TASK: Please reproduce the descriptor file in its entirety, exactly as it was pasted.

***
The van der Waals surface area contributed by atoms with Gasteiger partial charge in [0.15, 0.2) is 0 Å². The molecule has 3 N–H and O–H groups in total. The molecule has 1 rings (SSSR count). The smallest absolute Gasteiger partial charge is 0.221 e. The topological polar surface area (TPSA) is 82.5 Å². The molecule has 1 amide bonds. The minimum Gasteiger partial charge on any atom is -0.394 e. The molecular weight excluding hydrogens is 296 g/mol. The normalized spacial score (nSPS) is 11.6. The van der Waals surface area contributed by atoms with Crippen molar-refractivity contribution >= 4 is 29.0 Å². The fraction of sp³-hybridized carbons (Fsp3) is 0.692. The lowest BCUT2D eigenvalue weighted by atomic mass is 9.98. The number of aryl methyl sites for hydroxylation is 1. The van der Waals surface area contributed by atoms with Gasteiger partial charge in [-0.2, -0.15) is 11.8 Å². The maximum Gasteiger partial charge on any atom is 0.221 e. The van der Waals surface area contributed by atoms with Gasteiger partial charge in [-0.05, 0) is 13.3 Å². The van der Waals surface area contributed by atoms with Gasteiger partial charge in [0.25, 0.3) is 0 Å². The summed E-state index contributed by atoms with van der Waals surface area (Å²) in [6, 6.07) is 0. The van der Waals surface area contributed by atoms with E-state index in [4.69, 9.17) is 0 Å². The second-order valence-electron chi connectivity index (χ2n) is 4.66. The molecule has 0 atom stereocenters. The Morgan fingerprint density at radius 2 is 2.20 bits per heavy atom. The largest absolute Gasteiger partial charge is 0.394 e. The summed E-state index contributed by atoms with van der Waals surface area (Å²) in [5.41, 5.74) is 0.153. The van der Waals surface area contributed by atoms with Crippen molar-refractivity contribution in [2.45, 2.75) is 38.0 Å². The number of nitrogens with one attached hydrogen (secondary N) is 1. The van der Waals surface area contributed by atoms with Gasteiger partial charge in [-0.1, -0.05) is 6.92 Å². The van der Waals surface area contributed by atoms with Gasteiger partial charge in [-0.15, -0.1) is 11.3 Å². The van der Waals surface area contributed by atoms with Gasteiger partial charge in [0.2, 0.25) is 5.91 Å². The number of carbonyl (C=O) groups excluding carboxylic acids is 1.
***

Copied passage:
The van der Waals surface area contributed by atoms with Gasteiger partial charge in [0.15, 0.2) is 0 Å². The molecule has 3 N–H and O–H groups in total. The molecule has 1 rings (SSSR count). The smallest absolute Gasteiger partial charge is 0.221 e. The topological polar surface area (TPSA) is 82.5 Å². The molecule has 1 amide bonds. The minimum Gasteiger partial charge on any atom is -0.394 e. The molecular weight excluding hydrogens is 296 g/mol. The normalized spacial score (nSPS) is 11.6. The van der Waals surface area contributed by atoms with Crippen molar-refractivity contribution >= 4 is 29.0 Å². The fraction of sp³-hybridized carbons (Fsp3) is 0.692. The lowest BCUT2D eigenvalue weighted by atomic mass is 9.98. The number of aryl methyl sites for hydroxylation is 1. The van der Waals surface area contributed by atoms with Gasteiger partial charge in [-0.2, -0.15) is 11.8 Å². The maximum Gasteiger partial charge on any atom is 0.221 e. The van der Waals surface area contributed by atoms with Gasteiger partial charge in [-0.05, 0) is 13.3 Å². The van der Waals surface area contributed by atoms with Gasteiger partial charge in [0.25, 0.3) is 0 Å². The summed E-state index contributed by atoms with van der Waals surface area (Å²) in [6, 6.07) is 0. The van der Waals surface area contributed by atoms with E-state index in [4.69, 9.17) is 0 Å². The second-order valence-electron chi connectivity index (χ2n) is 4.66. The molecule has 0 atom stereocenters. The Morgan fingerprint density at radius 2 is 2.20 bits per heavy atom. The largest absolute Gasteiger partial charge is 0.394 e. The summed E-state index contributed by atoms with van der Waals surface area (Å²) in [5.41, 5.74) is 0.153. The van der Waals surface area contributed by atoms with Crippen molar-refractivity contribution in [2.45, 2.75) is 38.0 Å². The number of nitrogens with one attached hydrogen (secondary N) is 1. The van der Waals surface area contributed by atoms with Gasteiger partial charge in [-0.1, -0.05) is 6.92 Å². The van der Waals surface area contributed by atoms with Gasteiger partial charge in [-0.15, -0.1) is 11.3 Å². The van der Waals surface area contributed by atoms with Gasteiger partial charge in [0.2, 0.25) is 5.91 Å². The number of carbonyl (C=O) groups excluding carboxylic acids is 1.